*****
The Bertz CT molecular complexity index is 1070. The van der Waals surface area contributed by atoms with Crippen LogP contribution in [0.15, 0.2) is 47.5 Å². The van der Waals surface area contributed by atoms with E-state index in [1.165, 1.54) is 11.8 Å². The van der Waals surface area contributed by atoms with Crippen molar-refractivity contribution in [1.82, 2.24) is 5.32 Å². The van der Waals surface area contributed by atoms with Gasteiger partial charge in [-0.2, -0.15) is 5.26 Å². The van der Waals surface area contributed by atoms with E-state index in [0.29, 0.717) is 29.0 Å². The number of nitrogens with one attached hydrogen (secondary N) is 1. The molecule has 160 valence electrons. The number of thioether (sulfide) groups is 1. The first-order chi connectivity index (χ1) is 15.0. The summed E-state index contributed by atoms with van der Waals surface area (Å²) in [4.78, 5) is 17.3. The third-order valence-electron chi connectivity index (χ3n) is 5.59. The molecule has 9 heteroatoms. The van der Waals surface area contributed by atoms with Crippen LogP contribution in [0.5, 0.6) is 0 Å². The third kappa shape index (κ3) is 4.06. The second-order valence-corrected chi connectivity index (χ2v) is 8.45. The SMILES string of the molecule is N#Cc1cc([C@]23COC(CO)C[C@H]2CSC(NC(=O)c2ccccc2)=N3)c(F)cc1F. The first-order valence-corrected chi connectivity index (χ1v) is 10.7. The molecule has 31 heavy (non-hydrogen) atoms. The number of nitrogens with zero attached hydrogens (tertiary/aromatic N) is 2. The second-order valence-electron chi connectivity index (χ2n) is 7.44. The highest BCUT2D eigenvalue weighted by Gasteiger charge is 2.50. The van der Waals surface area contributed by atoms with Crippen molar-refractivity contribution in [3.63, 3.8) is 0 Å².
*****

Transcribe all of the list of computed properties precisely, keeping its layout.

The Bertz CT molecular complexity index is 1070. The van der Waals surface area contributed by atoms with Crippen LogP contribution in [0.15, 0.2) is 47.5 Å². The van der Waals surface area contributed by atoms with E-state index in [1.165, 1.54) is 11.8 Å². The van der Waals surface area contributed by atoms with Crippen molar-refractivity contribution in [1.82, 2.24) is 5.32 Å². The van der Waals surface area contributed by atoms with Gasteiger partial charge in [-0.2, -0.15) is 5.26 Å². The van der Waals surface area contributed by atoms with E-state index in [0.29, 0.717) is 29.0 Å². The number of nitrogens with one attached hydrogen (secondary N) is 1. The molecule has 160 valence electrons. The number of thioether (sulfide) groups is 1. The first-order chi connectivity index (χ1) is 15.0. The summed E-state index contributed by atoms with van der Waals surface area (Å²) in [4.78, 5) is 17.3. The third-order valence-electron chi connectivity index (χ3n) is 5.59. The molecule has 9 heteroatoms. The van der Waals surface area contributed by atoms with Crippen LogP contribution in [0.5, 0.6) is 0 Å². The third kappa shape index (κ3) is 4.06. The second-order valence-corrected chi connectivity index (χ2v) is 8.45. The SMILES string of the molecule is N#Cc1cc([C@]23COC(CO)C[C@H]2CSC(NC(=O)c2ccccc2)=N3)c(F)cc1F. The first-order valence-corrected chi connectivity index (χ1v) is 10.7. The molecule has 31 heavy (non-hydrogen) atoms. The number of nitrogens with zero attached hydrogens (tertiary/aromatic N) is 2. The second-order valence-electron chi connectivity index (χ2n) is 7.44. The highest BCUT2D eigenvalue weighted by Gasteiger charge is 2.50. The van der Waals surface area contributed by atoms with Crippen molar-refractivity contribution in [3.63, 3.8) is 0 Å².